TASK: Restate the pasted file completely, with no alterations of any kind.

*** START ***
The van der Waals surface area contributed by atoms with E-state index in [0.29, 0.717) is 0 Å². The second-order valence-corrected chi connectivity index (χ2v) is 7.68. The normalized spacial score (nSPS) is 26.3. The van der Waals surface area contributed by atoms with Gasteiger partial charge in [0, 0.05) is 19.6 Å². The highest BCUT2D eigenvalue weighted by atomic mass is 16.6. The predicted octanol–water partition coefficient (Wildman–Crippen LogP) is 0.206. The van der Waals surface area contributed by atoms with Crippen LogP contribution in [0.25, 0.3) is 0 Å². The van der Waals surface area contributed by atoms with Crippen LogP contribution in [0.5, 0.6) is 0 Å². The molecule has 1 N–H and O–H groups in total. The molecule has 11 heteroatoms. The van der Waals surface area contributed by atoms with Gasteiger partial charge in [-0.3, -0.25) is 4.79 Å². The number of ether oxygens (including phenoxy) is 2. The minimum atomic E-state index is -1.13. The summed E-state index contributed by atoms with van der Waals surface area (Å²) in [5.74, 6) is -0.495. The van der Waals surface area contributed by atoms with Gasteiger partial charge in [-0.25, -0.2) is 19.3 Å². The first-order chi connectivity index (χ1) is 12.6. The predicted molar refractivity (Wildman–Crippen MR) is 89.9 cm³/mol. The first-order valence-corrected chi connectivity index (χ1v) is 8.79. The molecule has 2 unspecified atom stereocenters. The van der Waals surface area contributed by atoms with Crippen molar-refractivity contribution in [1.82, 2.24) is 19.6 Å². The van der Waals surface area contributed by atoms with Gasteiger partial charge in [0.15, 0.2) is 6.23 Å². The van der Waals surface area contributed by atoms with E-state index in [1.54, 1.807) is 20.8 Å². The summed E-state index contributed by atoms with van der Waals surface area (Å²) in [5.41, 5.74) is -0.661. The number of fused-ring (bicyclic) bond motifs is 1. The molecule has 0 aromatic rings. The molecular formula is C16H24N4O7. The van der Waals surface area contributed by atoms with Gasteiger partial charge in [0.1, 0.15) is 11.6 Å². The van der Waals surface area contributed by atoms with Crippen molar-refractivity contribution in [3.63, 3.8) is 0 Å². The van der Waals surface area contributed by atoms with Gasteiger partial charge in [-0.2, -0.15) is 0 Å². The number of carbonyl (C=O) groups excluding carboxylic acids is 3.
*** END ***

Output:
The van der Waals surface area contributed by atoms with E-state index in [0.29, 0.717) is 0 Å². The second-order valence-corrected chi connectivity index (χ2v) is 7.68. The normalized spacial score (nSPS) is 26.3. The van der Waals surface area contributed by atoms with Gasteiger partial charge in [0, 0.05) is 19.6 Å². The highest BCUT2D eigenvalue weighted by atomic mass is 16.6. The predicted octanol–water partition coefficient (Wildman–Crippen LogP) is 0.206. The van der Waals surface area contributed by atoms with Crippen LogP contribution in [0.25, 0.3) is 0 Å². The van der Waals surface area contributed by atoms with Crippen LogP contribution in [0.5, 0.6) is 0 Å². The molecule has 1 N–H and O–H groups in total. The molecule has 11 heteroatoms. The van der Waals surface area contributed by atoms with Gasteiger partial charge in [-0.3, -0.25) is 4.79 Å². The number of ether oxygens (including phenoxy) is 2. The minimum atomic E-state index is -1.13. The summed E-state index contributed by atoms with van der Waals surface area (Å²) in [5.74, 6) is -0.495. The van der Waals surface area contributed by atoms with Gasteiger partial charge in [-0.25, -0.2) is 19.3 Å². The first-order chi connectivity index (χ1) is 12.6. The predicted molar refractivity (Wildman–Crippen MR) is 89.9 cm³/mol. The first-order valence-corrected chi connectivity index (χ1v) is 8.79. The molecule has 2 unspecified atom stereocenters. The van der Waals surface area contributed by atoms with Crippen molar-refractivity contribution in [1.82, 2.24) is 19.6 Å². The van der Waals surface area contributed by atoms with Gasteiger partial charge in [0.15, 0.2) is 6.23 Å². The van der Waals surface area contributed by atoms with E-state index in [1.54, 1.807) is 20.8 Å². The summed E-state index contributed by atoms with van der Waals surface area (Å²) in [5.41, 5.74) is -0.661. The number of fused-ring (bicyclic) bond motifs is 1. The molecule has 0 aromatic rings. The molecular formula is C16H24N4O7. The van der Waals surface area contributed by atoms with Gasteiger partial charge in [0.1, 0.15) is 11.6 Å². The van der Waals surface area contributed by atoms with Crippen molar-refractivity contribution in [3.63, 3.8) is 0 Å². The van der Waals surface area contributed by atoms with Gasteiger partial charge in [-0.2, -0.15) is 0 Å². The number of carbonyl (C=O) groups excluding carboxylic acids is 3.